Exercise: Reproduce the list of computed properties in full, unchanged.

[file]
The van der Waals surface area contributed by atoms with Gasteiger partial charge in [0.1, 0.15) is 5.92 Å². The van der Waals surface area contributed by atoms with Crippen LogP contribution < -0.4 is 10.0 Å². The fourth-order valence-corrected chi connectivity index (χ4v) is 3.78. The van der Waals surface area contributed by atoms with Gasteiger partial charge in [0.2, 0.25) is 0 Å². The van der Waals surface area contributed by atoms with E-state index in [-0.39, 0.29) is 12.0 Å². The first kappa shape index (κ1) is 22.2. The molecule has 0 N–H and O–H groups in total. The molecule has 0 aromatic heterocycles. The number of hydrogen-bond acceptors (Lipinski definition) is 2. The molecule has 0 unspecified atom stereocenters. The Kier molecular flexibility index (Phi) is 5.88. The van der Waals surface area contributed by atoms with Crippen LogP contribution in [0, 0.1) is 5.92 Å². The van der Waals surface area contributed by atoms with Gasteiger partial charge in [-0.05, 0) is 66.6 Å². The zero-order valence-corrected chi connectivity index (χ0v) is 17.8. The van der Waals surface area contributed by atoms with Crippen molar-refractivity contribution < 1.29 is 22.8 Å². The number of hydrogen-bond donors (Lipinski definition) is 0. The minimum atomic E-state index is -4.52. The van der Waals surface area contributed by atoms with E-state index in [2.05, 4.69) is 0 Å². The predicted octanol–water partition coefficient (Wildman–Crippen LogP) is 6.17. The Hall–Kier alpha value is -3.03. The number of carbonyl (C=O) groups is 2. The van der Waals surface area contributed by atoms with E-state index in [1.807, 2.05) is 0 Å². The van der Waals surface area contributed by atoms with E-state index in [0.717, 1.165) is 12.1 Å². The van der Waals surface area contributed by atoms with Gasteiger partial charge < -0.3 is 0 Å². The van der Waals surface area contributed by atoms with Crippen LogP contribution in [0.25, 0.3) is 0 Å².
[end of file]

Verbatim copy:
The van der Waals surface area contributed by atoms with Gasteiger partial charge in [0.1, 0.15) is 5.92 Å². The van der Waals surface area contributed by atoms with Crippen LogP contribution < -0.4 is 10.0 Å². The fourth-order valence-corrected chi connectivity index (χ4v) is 3.78. The van der Waals surface area contributed by atoms with Gasteiger partial charge in [0.2, 0.25) is 0 Å². The van der Waals surface area contributed by atoms with E-state index in [-0.39, 0.29) is 12.0 Å². The first kappa shape index (κ1) is 22.2. The molecule has 0 N–H and O–H groups in total. The molecule has 0 aromatic heterocycles. The number of hydrogen-bond acceptors (Lipinski definition) is 2. The molecule has 0 unspecified atom stereocenters. The Kier molecular flexibility index (Phi) is 5.88. The van der Waals surface area contributed by atoms with Crippen LogP contribution in [0, 0.1) is 5.92 Å². The van der Waals surface area contributed by atoms with Gasteiger partial charge in [-0.05, 0) is 66.6 Å². The zero-order valence-corrected chi connectivity index (χ0v) is 17.8. The van der Waals surface area contributed by atoms with Crippen molar-refractivity contribution < 1.29 is 22.8 Å². The number of hydrogen-bond donors (Lipinski definition) is 0. The minimum atomic E-state index is -4.52. The van der Waals surface area contributed by atoms with E-state index in [2.05, 4.69) is 0 Å². The predicted octanol–water partition coefficient (Wildman–Crippen LogP) is 6.17. The Hall–Kier alpha value is -3.03. The number of carbonyl (C=O) groups is 2. The van der Waals surface area contributed by atoms with E-state index in [1.807, 2.05) is 0 Å². The van der Waals surface area contributed by atoms with E-state index in [0.717, 1.165) is 12.1 Å². The van der Waals surface area contributed by atoms with Gasteiger partial charge < -0.3 is 0 Å². The van der Waals surface area contributed by atoms with Crippen LogP contribution in [0.25, 0.3) is 0 Å².